To understand why more than 100 container ships are waiting to enter U.S. ports from Southern California to Savannah, Georgia, it helps to keep tabs on the congestion that’s building at another key junction of freight transportation: rail yards.
The so-called dwell time for containers at 11 major railroad depots reached an average of 9.8 days this month, according to a tally of its own boxes maintained by Hapag-Lloyd AG, the world’s fifth-largest container carrier. That’s up from 6.7 days in May and 5.9 in February.
Leading the pack is Los Angeles, where containers wait an average of almost 16 days before being picked up. The delays are also surging in Charleston, South Carolina, and in Detroit. The numbers show some improvements in Long Beach, California, and Kansas City.
In its emailed note this week, Hapag-Lloyd said port officials are extending operating hours to nights and weekends to ease pileups in intermodal lots jammed with both full and empty containers. The delays through the ports of Los Angeles and Long Beach in particular, it said, “are expected to continue for the remainder of the year.”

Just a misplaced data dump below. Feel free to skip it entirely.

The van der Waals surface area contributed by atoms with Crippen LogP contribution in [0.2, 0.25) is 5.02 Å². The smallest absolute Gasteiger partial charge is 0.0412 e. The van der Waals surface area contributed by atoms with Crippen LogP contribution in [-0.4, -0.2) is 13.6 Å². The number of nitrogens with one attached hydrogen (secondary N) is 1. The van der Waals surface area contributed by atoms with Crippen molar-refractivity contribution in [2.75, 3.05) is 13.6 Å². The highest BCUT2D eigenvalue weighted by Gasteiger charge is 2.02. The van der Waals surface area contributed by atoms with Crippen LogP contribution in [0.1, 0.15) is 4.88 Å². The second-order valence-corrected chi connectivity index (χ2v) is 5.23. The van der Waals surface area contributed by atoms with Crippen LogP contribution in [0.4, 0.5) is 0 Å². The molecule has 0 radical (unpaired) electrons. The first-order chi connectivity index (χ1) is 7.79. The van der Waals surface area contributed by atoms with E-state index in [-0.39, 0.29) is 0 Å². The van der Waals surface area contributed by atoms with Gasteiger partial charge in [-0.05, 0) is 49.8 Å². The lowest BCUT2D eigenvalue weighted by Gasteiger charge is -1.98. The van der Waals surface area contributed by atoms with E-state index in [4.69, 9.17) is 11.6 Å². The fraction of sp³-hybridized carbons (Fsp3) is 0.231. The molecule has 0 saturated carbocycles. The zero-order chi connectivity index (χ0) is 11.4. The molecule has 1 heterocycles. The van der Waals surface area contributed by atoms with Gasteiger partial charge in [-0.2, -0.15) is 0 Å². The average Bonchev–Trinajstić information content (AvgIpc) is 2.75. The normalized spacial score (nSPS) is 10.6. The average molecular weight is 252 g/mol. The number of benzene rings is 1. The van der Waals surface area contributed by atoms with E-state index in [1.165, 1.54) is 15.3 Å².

On top of the strong demand for imports, a big part of the problem is a shortage of truck drivers to collect and drop off the 20- and 40-foot steel boxes, as executives of packaged goods giant General Mills Inc. pointed out during an earnings call Wednesday.
“So we have literally hundreds of disruptions in our supply chain and it really changes on a daily and weekly basis,” said Jonathon Nudi, group president of North America retail at General Mills. “The bulk of our discussions right now with retailers are really around service and making sure that we can ship the product that our consumers are ultimately looking for.”
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